Brazil set to train African youth in cassava processing
The Brazil-Africa Institute (BAI) and the African Development Bank (AfDB) have launched an initiative that aims to train young African professionals in research and technology transfer, contributing to local capacity development.
The initiative – Youth Technical Training Program (YTTP) – is sponsored under the South–South Cooperation Trust Fund (SSCTF). It will consists of an array of professional development schemes to meet diverse needs of African countries by utilizing Brazil’s technology, skills and knowledge, according to the press statement of AfDB.
Focus areas include agriculture and rural development, health, education, information and communication, infrastructure, and the creative industry.
As part of this initiative, both parties on Thursday, September 14, announced the commencement of training of African youth for rewarding careers in cassava processing.
The first batch of the YTTP training, which was flagged off at the AfDB headquarters in Abidjan, Côte d’Ivoire, targets 30 young African professionals (between the ages of 18 and 35) of the cassava value-chain selected from 14 countries. The trainees will receive a two-month training on the production chain of cassava at the Brazilian Agricultural Research Corporation (EMBRAPA) − a state-owned centre in Brazil.
The cassava training initiative was launched in close collaboration with the Brazil-Africa Institute, the Brazilian Agricultural Research Corporation (EMBRAPA) and the International Institute of Tropical Agriculture (IITA). Cassava is considered crucial to the food security of millions of people in Sub-Saharan Africa.
Most technologies developed in Brazil, especially those which relate to agriculture, are relevant for Africa. In addition, there is an increasing demand for Brazilian technology applicable to the African context.
Speaking at the launch of the YTTP, the Bank’s Director of Agriculture and Agro-Industries, Chiji Ojukwu, explained that the first batch of cassava processing trainees would be for two months.
“The development of the cassava training programme is one of the many programmes of ENABLE (Empowering Novel Agri-Business-Led Employment) Youth Program of the AfDB. There will be more of such programmes to be developed with the Brazil Africa Institute,” he said.
The President of the Brazil Africa Institute, João Bosco Monte, was optimistic that the trainees go back to their different counties with sound cassava production and processing training and skills at the end of the two months training.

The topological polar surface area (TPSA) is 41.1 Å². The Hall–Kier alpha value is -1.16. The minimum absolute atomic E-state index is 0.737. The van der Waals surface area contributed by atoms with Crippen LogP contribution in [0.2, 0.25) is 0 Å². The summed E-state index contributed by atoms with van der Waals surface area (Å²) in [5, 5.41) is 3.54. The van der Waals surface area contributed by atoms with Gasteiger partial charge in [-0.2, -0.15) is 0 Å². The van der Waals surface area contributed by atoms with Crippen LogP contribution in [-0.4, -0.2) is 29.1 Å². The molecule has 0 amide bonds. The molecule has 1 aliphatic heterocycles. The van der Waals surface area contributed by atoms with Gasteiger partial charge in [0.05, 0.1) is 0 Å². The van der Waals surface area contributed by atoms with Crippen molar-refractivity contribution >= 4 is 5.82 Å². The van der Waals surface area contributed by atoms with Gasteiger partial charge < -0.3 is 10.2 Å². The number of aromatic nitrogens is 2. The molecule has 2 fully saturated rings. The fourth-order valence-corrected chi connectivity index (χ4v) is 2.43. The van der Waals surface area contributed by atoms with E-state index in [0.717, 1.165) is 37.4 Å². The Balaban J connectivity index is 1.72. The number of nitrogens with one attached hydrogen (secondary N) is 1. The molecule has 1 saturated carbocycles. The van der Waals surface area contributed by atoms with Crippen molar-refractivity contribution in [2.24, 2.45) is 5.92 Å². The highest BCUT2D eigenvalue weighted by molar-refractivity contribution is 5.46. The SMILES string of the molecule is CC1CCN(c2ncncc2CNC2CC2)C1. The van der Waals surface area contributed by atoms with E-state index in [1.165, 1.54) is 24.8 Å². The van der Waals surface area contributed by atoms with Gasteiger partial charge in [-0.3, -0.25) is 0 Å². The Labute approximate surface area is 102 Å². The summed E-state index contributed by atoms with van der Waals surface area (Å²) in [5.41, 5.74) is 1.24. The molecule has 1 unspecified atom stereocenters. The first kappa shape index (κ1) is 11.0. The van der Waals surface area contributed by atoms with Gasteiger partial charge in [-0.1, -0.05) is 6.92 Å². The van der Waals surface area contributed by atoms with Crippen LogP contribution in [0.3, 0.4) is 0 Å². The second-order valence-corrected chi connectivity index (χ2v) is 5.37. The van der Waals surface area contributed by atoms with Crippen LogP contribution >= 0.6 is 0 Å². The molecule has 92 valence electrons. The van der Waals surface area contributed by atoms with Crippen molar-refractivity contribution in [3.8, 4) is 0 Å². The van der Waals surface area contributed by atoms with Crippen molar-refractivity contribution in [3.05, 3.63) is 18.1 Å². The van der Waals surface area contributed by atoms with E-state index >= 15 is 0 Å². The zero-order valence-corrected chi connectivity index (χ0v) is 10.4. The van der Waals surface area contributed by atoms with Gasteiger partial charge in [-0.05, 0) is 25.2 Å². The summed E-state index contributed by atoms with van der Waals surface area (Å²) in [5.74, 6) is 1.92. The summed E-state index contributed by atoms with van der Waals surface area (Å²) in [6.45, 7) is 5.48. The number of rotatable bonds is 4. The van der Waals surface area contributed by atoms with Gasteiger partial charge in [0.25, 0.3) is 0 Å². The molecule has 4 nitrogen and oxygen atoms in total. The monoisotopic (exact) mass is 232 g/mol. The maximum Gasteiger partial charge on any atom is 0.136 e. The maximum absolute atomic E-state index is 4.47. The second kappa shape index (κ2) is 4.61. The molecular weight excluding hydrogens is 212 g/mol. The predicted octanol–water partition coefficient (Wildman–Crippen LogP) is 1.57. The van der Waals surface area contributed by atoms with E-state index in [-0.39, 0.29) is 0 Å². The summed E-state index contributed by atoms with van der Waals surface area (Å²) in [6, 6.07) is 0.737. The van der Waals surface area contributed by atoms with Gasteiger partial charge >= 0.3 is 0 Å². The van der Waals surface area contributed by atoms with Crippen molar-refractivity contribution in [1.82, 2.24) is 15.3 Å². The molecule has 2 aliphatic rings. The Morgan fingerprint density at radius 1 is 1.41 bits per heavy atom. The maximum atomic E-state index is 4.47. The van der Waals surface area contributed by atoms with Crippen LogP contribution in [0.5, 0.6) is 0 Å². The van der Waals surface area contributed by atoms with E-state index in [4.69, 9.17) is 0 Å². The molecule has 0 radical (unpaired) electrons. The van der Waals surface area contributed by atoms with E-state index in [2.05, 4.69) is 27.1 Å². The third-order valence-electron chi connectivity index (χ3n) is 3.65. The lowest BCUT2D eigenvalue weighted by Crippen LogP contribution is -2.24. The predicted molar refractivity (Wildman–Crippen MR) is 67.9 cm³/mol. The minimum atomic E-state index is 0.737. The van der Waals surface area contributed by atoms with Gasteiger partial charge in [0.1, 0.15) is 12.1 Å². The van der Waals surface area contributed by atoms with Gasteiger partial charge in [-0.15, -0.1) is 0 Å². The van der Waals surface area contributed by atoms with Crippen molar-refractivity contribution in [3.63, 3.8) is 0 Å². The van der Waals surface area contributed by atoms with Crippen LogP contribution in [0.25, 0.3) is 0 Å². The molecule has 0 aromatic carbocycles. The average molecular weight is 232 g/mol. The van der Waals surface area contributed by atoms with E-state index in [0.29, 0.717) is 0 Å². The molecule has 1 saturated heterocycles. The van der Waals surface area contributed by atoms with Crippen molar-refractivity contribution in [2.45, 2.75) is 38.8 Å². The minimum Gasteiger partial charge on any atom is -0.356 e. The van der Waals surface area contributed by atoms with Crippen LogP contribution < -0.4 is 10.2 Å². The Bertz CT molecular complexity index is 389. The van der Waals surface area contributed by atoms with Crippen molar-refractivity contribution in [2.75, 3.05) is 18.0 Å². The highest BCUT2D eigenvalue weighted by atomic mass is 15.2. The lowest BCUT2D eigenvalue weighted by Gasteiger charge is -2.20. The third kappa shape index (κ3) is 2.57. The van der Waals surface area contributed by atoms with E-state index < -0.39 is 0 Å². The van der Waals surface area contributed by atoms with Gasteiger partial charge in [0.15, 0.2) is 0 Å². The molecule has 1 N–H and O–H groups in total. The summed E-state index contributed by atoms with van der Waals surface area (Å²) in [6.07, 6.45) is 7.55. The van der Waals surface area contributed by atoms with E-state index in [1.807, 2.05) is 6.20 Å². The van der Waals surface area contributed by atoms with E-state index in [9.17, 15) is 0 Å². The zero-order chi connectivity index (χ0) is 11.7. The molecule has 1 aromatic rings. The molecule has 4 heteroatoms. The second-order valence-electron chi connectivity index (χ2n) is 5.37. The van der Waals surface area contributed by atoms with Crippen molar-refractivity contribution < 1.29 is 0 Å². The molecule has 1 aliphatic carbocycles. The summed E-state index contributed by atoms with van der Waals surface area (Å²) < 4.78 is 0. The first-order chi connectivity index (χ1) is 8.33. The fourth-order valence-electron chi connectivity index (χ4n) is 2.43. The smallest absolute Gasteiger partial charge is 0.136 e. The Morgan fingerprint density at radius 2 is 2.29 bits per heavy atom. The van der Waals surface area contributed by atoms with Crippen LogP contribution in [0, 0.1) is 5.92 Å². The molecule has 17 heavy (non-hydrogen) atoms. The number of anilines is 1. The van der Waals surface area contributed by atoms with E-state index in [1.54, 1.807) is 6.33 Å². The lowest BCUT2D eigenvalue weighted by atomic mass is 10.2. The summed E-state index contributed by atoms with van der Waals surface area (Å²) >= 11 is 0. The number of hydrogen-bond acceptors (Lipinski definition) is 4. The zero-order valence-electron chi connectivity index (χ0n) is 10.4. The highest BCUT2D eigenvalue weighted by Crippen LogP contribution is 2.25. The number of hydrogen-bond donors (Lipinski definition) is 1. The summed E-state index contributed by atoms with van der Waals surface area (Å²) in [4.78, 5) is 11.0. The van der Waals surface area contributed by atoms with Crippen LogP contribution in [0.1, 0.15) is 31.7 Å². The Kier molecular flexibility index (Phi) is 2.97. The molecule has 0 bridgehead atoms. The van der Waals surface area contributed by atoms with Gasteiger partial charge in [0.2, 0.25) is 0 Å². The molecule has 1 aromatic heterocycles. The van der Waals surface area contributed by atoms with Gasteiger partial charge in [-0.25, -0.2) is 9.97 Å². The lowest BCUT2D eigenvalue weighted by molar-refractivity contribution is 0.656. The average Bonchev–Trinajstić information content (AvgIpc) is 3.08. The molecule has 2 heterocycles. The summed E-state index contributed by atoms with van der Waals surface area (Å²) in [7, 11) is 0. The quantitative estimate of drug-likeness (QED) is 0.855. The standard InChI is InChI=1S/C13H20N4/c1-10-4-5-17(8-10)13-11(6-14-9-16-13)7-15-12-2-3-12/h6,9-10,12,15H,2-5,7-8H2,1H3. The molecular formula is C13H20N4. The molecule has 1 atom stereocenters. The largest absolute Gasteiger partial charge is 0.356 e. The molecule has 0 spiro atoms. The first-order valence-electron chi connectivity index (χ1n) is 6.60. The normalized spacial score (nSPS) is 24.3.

Bosco Monte said the dream of his Institute was to work with AfDB to increase the number of participants for the cassava processing training to at least 300 in the coming years.
“This is just the beginning,” he assured.
The Minister of Youth and Employment of Côte d’Ivoire, Sidi Touré, described the YTTP as important to Africa, stressing how the country would tap from the knowledge of Ivorian participants. “I am optimistic that this programme will change the fortune of African youths,” he added.
The Director General of the International Institute for Tropical Agriculture (IITA), Nteranya Sangina, urged the trainees to tap into the expertise available in Brazil and prepare to contribute to making cassava a crop for food security in Africa.
He recalled how, as Nigeria’s Minister, AfDB President Akinwumi Adesina moved aggressively on import substitution with the use of cassava flour for composite flours in bread-making and confectionery industries.
“Brazil has several products processed from cassava. When you get to there, study and acquire knowledge of modern technologies as much as you can,” he charged the 30 YTTP trainees. “My dream is to have greater collaborations between young Brazilians and young African in the cassava processing sector.”
In their speeches, Bright Okogu, the AfDB Executive Director for Nigeria and São Tomé and Príncipe; and Hiromi Ozawa, Executive Director for Brazil, Argentina, Austria, Japan and Saudi Arabia, highlighted the potential impact of the project on the relationship between Africa and Brazil.
“We are eager to have you come back to practice and teach your generation what you have learnt. Financial and technical assistance will certainly come as some point. Things are not what they used to be,” Okogu told the participants.
“The YTTP feeds into the Bank’s ENABLE Youth Program, which directly relates to two of the Bank’s High 5 priority areas: Feed Africa and Improve the quality of life for the people of Africa,” Ozawa said.
“The focus of the first class of the YTTP on providing technical training for a cohort of young Africans operating in various stages of the cassava value chain, highlights the connection between these two High 5 priority areas.”
Two of the trainees, Viviane Kacou of Côte d’Ivoire and Oyesiji Funmilayo of Nigeria, stressed how they would use the opportunity of the training to enhance their capacities and become role models for other youths in their respective countries.